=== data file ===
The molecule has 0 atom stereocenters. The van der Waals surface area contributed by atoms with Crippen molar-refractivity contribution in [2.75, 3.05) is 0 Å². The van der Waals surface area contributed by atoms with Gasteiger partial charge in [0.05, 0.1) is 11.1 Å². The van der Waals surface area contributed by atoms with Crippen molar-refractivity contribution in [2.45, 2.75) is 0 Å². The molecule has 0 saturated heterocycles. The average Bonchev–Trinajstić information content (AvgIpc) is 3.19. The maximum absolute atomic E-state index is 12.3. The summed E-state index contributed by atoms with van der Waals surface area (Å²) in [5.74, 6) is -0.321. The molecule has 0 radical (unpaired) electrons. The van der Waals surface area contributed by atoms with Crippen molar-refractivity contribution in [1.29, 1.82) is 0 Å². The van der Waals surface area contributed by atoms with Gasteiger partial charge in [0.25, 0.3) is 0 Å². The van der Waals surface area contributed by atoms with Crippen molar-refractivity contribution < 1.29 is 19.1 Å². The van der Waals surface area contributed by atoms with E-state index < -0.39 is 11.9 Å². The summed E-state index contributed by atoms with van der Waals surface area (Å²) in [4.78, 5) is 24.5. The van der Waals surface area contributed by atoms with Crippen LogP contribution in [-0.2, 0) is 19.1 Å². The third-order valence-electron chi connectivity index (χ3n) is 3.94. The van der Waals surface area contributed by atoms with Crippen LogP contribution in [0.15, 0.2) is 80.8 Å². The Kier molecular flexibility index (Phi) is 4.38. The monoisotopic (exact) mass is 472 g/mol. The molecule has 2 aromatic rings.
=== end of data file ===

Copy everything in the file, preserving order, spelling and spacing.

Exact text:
The molecule has 0 atom stereocenters. The van der Waals surface area contributed by atoms with Crippen molar-refractivity contribution in [2.75, 3.05) is 0 Å². The van der Waals surface area contributed by atoms with Gasteiger partial charge in [0.05, 0.1) is 11.1 Å². The van der Waals surface area contributed by atoms with Crippen molar-refractivity contribution in [2.45, 2.75) is 0 Å². The molecule has 0 saturated heterocycles. The average Bonchev–Trinajstić information content (AvgIpc) is 3.19. The maximum absolute atomic E-state index is 12.3. The summed E-state index contributed by atoms with van der Waals surface area (Å²) in [5.74, 6) is -0.321. The molecule has 0 radical (unpaired) electrons. The van der Waals surface area contributed by atoms with Crippen molar-refractivity contribution in [1.29, 1.82) is 0 Å². The van der Waals surface area contributed by atoms with Gasteiger partial charge in [0.25, 0.3) is 0 Å². The van der Waals surface area contributed by atoms with Crippen molar-refractivity contribution < 1.29 is 19.1 Å². The van der Waals surface area contributed by atoms with E-state index < -0.39 is 11.9 Å². The summed E-state index contributed by atoms with van der Waals surface area (Å²) in [4.78, 5) is 24.5. The van der Waals surface area contributed by atoms with Crippen LogP contribution in [-0.2, 0) is 19.1 Å². The third-order valence-electron chi connectivity index (χ3n) is 3.94. The van der Waals surface area contributed by atoms with Crippen LogP contribution in [0.15, 0.2) is 80.8 Å². The Kier molecular flexibility index (Phi) is 4.38. The monoisotopic (exact) mass is 472 g/mol. The molecule has 2 aromatic rings.